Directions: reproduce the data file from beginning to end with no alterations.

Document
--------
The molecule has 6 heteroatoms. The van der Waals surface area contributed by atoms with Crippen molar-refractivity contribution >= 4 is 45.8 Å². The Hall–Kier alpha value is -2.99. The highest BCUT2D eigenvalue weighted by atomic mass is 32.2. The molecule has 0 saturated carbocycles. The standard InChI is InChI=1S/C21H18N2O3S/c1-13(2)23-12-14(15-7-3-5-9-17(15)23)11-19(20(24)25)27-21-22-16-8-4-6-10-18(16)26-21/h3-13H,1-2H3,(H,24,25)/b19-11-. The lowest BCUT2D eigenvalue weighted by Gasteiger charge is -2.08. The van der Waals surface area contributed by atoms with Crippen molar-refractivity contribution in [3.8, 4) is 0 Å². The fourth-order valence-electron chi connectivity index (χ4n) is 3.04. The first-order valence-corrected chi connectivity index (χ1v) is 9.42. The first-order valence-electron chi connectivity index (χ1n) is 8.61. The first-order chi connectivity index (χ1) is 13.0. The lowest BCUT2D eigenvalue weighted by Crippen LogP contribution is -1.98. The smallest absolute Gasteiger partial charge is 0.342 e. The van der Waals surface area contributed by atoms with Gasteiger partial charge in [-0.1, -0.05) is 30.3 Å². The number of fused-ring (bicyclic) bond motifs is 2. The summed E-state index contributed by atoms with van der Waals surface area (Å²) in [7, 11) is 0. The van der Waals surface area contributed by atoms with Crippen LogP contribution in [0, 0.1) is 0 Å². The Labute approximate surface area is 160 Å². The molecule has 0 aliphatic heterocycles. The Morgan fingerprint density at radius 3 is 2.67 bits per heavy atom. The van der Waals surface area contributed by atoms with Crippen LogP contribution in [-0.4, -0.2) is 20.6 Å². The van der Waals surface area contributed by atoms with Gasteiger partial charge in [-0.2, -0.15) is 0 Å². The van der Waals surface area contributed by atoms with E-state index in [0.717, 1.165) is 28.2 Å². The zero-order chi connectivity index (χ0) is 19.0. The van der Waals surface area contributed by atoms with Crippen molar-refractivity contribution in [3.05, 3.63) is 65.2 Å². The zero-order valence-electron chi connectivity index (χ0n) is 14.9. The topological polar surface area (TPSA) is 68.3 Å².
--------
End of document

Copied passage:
The molecule has 6 heteroatoms. The van der Waals surface area contributed by atoms with Crippen molar-refractivity contribution >= 4 is 45.8 Å². The Hall–Kier alpha value is -2.99. The highest BCUT2D eigenvalue weighted by atomic mass is 32.2. The molecule has 0 saturated carbocycles. The standard InChI is InChI=1S/C21H18N2O3S/c1-13(2)23-12-14(15-7-3-5-9-17(15)23)11-19(20(24)25)27-21-22-16-8-4-6-10-18(16)26-21/h3-13H,1-2H3,(H,24,25)/b19-11-. The lowest BCUT2D eigenvalue weighted by Gasteiger charge is -2.08. The van der Waals surface area contributed by atoms with Crippen molar-refractivity contribution in [3.8, 4) is 0 Å². The fourth-order valence-electron chi connectivity index (χ4n) is 3.04. The first-order valence-corrected chi connectivity index (χ1v) is 9.42. The first-order valence-electron chi connectivity index (χ1n) is 8.61. The first-order chi connectivity index (χ1) is 13.0. The lowest BCUT2D eigenvalue weighted by Crippen LogP contribution is -1.98. The smallest absolute Gasteiger partial charge is 0.342 e. The van der Waals surface area contributed by atoms with Gasteiger partial charge in [-0.1, -0.05) is 30.3 Å². The number of fused-ring (bicyclic) bond motifs is 2. The summed E-state index contributed by atoms with van der Waals surface area (Å²) in [7, 11) is 0. The van der Waals surface area contributed by atoms with Crippen LogP contribution in [0, 0.1) is 0 Å². The Labute approximate surface area is 160 Å². The molecule has 0 aliphatic heterocycles. The Morgan fingerprint density at radius 3 is 2.67 bits per heavy atom. The van der Waals surface area contributed by atoms with Crippen LogP contribution in [-0.4, -0.2) is 20.6 Å². The van der Waals surface area contributed by atoms with Gasteiger partial charge in [-0.2, -0.15) is 0 Å². The van der Waals surface area contributed by atoms with E-state index in [0.717, 1.165) is 28.2 Å². The zero-order chi connectivity index (χ0) is 19.0. The van der Waals surface area contributed by atoms with Crippen molar-refractivity contribution in [3.05, 3.63) is 65.2 Å². The zero-order valence-electron chi connectivity index (χ0n) is 14.9. The topological polar surface area (TPSA) is 68.3 Å².